Originally, this ‘impact’ came in the form of tests on the genus of about 30 seemingly obscure fish and on residual nitrogen tables that felt foreign. Each student was also asked to blog about a topic that pertained to Guam or Palau and submit our piece to Scientific American for publication. We thought our books were heavy, our dive computers would do the calculations, and nobody really cared too much about our writings on holothuria marmoratas (the giant orange cucumber isn’t exactly the picture of grace.)
Halfway across the world, everything changed. We were laying transects to count fish and invertebrates in Palau and the living, pulsing things escaping our fingertips looked uncannily similar to the ones we had studied in 2D.
On the fringes of marine protected areas, parrotfish were swimming up to the steps of our hotel. Clams, who knew, were a sight worthy of tugging at your dive partner’ s buoyancy compensator vest so they wouldn’t miss it. A jellyfish stung me.
The materializations of our studies barreled at us after our first dive. I knew Palau was a “small island nation,” but how do you explain that everybody on the island knows everybody? That more people were on my university’s ground for graduation than lived on the whole island. That almost every other shop in Palau is a souvenir store, precisely because the island relies so much on the eco-tourism industry that its beauty promotes. That some people never leave, and others proudly flaunt Oakland Raiders caps and stories about taking Los Angeles by native-storm.
Then there were more umbrella topics. As one of the best preserved ecosystems in the world, a couple of us originally wanted to blog about global warming. There were statistics about coral bleaching and fish disappearance but it wasn’t until we had a first-hand presentation from Koror State government officials that it became apparent that to people on the island, there was a ‘before’ and ‘after’ to feeling the effects of global warming. It was something recognizable and tangible in a place where the species count breaches the standard ‘white pigeon’ and ‘black pigeon.’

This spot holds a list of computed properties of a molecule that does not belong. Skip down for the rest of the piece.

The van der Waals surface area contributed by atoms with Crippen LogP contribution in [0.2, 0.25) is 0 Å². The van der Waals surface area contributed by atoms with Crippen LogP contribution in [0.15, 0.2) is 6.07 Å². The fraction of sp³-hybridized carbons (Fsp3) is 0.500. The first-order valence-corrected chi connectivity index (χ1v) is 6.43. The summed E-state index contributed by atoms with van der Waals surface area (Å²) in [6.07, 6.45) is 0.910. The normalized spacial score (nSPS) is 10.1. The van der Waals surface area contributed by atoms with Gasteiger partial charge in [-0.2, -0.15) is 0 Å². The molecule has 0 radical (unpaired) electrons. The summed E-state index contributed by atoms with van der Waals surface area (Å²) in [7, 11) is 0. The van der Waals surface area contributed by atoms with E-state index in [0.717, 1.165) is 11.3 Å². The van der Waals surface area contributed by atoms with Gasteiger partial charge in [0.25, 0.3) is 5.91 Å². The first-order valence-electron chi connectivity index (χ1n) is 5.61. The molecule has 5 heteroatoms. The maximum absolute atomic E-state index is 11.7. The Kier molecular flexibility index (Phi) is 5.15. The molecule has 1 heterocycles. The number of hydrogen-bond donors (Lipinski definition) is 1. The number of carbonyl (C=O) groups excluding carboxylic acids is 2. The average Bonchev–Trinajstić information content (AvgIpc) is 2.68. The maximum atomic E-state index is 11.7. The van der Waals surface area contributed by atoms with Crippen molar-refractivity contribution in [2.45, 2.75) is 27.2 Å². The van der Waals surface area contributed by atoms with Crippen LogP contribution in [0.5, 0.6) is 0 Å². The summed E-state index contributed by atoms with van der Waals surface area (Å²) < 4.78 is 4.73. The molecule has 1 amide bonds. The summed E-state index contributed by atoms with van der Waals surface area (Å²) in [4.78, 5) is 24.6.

I had even looked into the legends of Palau and the country’s involvement in World War II. Both topics were ‘History’ to me, and I did a little research and wrote about the myth of how Palau was created from a giant clam. Then I went to Palau, and I was staring at a men’s hut, where the village chief could frequent, where outside rested a pile of skulls and a clam that was believed to house the spirits of dead men from the war.
Our tour guide told us about witch doctors and lavish funeral preparations and didn’t seem to understand that there could be dissenting views about life after death. We found bunkers from the war on otherwise untouched limestone cliffs and Japanese zero planes forming artificial reefs underwater. What I thought was the past had a very clear and obvious presence, in the same way that what I thought was the stuff of stories and text books swam and thrived in front of me.
When I returned home from Palau, I was not unrecognizable. I won’t tell you I ‘found myself,’ and I can’t live barefoot in Las Vegas (my hometown) forever. Yet the memories I have, and the reflections that have resulted, will always stay with me, and maybe do something for the people I was lucky enough to meet.
Maybe some people travel to give the environment a high five and their resume a passport stamp. But they remember the hot wild peppers that made their face burn and the taste of an island mango just off the tree. So for all those considering the sacrifices to be made and risks to be weighed in order to take the leap across hemispheres, peninsulas, or borders, I can only say, “Make the most of it."
Reach Staff Reporter Laura Walsh here.